There are two differing ideas that I have read about concerning whether or not to tell others about your plans and goals.
One theory is that if you tell others what you want to do, you will feel social pressure to get it done. You will commit to the work because you can already feel the embarrassment of not being able to succeed. Tim Ferriss, who I am a fan of, endorses this type of commitment. He makes the point that the more you commit to the goal upfront, the harder it becomes to quit. With weight loss, for example, he points out some websites that will publish photos of you without a shirt on that you upload before you start if you do not hit your goal weight.
The other theory is that when you tell someone your goal, you already feel a sense of accomplishment. You feel like you already have done what you want to do, maybe the other person is a little impressed by what you are setting out to do. And because you have already felt the satisfaction, you are no longer motivated to put in the work. The Nobel Prize-winning economist Daniel Kahneman went so far with this principle that he would not allow himself to fantasize about reaching a goal, because he felt it would deter him. More recently, Derek Sivers recorded a TED Talk about it.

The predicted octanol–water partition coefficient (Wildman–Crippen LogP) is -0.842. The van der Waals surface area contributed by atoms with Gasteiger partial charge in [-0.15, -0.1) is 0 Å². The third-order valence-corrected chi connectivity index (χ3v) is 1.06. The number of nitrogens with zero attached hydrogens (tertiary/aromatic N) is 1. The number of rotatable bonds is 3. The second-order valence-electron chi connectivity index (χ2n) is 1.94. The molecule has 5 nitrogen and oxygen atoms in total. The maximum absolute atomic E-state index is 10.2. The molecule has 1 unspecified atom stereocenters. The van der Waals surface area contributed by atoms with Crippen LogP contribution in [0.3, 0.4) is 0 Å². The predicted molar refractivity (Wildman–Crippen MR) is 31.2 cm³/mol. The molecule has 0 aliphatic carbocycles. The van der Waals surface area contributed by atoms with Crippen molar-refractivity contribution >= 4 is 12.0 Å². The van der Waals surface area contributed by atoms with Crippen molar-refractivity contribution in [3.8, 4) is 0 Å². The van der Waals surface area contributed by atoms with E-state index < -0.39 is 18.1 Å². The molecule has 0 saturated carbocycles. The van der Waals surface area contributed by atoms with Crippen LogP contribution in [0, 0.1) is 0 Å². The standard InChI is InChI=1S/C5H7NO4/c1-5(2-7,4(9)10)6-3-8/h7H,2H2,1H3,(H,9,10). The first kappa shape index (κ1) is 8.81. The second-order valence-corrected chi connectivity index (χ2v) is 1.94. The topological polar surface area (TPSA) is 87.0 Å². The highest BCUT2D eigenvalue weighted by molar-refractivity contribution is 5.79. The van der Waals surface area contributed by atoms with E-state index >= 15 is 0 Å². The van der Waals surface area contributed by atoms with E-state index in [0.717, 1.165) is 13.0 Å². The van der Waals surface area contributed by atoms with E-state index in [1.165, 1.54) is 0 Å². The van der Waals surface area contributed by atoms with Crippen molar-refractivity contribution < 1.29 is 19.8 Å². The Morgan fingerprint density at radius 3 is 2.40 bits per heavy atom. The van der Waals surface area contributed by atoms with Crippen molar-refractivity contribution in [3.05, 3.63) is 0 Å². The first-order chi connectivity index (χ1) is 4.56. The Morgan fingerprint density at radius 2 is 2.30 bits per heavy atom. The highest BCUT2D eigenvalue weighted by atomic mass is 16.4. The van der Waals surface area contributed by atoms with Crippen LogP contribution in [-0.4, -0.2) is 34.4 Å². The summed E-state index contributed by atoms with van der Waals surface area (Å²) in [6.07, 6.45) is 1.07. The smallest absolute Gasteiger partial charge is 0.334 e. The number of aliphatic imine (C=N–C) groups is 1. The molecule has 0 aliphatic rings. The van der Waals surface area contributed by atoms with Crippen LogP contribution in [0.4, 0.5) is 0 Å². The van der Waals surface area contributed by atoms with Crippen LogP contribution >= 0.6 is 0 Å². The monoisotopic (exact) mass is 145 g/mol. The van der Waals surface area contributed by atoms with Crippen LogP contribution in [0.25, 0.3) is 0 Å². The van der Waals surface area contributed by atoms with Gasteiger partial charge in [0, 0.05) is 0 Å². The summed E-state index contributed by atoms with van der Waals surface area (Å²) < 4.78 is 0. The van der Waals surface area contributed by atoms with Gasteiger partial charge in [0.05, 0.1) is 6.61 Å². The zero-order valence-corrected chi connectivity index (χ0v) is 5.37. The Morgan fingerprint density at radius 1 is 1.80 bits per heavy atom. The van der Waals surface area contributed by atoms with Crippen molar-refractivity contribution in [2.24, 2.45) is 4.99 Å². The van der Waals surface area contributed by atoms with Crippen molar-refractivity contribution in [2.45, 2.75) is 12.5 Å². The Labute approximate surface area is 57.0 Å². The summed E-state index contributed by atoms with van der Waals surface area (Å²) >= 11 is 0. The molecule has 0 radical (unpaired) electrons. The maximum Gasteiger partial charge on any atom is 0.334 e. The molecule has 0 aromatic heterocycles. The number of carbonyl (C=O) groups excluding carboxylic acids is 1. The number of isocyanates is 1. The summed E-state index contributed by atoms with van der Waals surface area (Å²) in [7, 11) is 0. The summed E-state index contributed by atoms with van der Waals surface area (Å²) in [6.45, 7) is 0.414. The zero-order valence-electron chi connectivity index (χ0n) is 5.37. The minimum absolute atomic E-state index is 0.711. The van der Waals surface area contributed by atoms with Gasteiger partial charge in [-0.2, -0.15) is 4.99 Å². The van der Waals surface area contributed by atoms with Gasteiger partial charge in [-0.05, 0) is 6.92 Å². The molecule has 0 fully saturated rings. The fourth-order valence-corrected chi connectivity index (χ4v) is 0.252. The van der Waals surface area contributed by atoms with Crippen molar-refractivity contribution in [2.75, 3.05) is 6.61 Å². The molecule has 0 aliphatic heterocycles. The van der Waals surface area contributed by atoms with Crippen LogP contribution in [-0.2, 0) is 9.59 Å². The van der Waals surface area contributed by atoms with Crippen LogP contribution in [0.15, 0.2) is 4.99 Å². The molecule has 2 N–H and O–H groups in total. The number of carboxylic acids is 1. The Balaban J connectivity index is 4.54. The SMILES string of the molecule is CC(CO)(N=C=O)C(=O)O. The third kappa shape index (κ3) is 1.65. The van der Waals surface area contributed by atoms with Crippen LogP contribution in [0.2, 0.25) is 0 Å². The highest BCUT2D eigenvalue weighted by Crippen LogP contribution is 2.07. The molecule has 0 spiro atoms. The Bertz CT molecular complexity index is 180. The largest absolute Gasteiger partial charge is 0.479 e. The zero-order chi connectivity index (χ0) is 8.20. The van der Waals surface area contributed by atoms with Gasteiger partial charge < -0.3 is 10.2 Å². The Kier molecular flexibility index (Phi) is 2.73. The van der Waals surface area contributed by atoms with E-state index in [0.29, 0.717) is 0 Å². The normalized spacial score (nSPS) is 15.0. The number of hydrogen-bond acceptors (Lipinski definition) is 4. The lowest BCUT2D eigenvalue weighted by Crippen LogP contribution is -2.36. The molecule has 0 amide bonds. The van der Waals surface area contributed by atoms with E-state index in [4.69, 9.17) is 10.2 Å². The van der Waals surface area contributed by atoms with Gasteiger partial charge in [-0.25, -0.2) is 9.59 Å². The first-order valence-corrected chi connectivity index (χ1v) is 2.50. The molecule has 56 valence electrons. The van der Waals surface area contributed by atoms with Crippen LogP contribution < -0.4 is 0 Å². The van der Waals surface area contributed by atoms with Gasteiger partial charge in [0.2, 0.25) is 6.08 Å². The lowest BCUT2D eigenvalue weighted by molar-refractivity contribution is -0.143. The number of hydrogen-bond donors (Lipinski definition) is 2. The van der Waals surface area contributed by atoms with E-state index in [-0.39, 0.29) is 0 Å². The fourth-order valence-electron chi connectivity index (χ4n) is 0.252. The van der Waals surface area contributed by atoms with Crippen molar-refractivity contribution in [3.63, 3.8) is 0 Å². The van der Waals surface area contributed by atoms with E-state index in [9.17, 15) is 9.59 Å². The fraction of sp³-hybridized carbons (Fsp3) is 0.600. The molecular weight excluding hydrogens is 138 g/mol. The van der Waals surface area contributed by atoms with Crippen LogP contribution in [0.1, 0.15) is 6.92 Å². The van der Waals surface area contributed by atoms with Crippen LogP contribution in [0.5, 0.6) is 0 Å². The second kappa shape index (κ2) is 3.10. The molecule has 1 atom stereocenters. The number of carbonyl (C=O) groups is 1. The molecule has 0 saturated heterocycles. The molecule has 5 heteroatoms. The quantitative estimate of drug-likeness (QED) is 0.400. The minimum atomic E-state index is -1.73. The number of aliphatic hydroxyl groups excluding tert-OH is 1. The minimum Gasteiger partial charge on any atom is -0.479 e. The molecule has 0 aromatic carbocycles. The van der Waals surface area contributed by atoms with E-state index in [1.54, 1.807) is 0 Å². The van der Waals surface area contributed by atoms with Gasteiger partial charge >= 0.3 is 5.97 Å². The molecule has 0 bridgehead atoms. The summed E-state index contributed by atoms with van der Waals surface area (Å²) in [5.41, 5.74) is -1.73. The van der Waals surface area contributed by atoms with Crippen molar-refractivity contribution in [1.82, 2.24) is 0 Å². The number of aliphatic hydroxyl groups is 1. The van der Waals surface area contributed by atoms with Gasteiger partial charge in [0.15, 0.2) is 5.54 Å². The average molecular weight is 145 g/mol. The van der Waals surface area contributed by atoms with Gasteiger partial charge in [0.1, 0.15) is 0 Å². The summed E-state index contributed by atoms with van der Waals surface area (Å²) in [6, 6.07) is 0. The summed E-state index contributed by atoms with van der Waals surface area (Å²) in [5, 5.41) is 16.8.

My experience between the two has shifted over time. The first method used to work for me, but it is now almost completely ineffective. A great example of it not working is the blog post I wrote where I asked ALL my readers to hold me accountable to hit the goals. Goals reached = 0. Social pressure doesn’t really work on me, mostly because I don’t really care what anyone else thinks of me. There are other types of pressure that might work, but in most cases there is an inverse relationship with pressure and enjoyment. The more pressure the less enjoyment I experience.
I think that the second theory hits the nail on the head. When I tell someone about what I want to get done, I immediately feel good. And I think that it negatively affects my motivation. But in my experience this rule does not apply to everyone. For example, we have some work goals that we are trying to implement. Everyone that is instrumental in getting the work done needs to know about the goal, obviously. But telling someone outside of the project is a mistake, in my opinion.
I told someone the goal the other day. “What a great goal! What a great plan!” they said. I felt pretty good. Look at me, doing cool things. But nothing got done yet. I had to shake the feeling, and start putting in the time to get the work done.
I choose theory #2.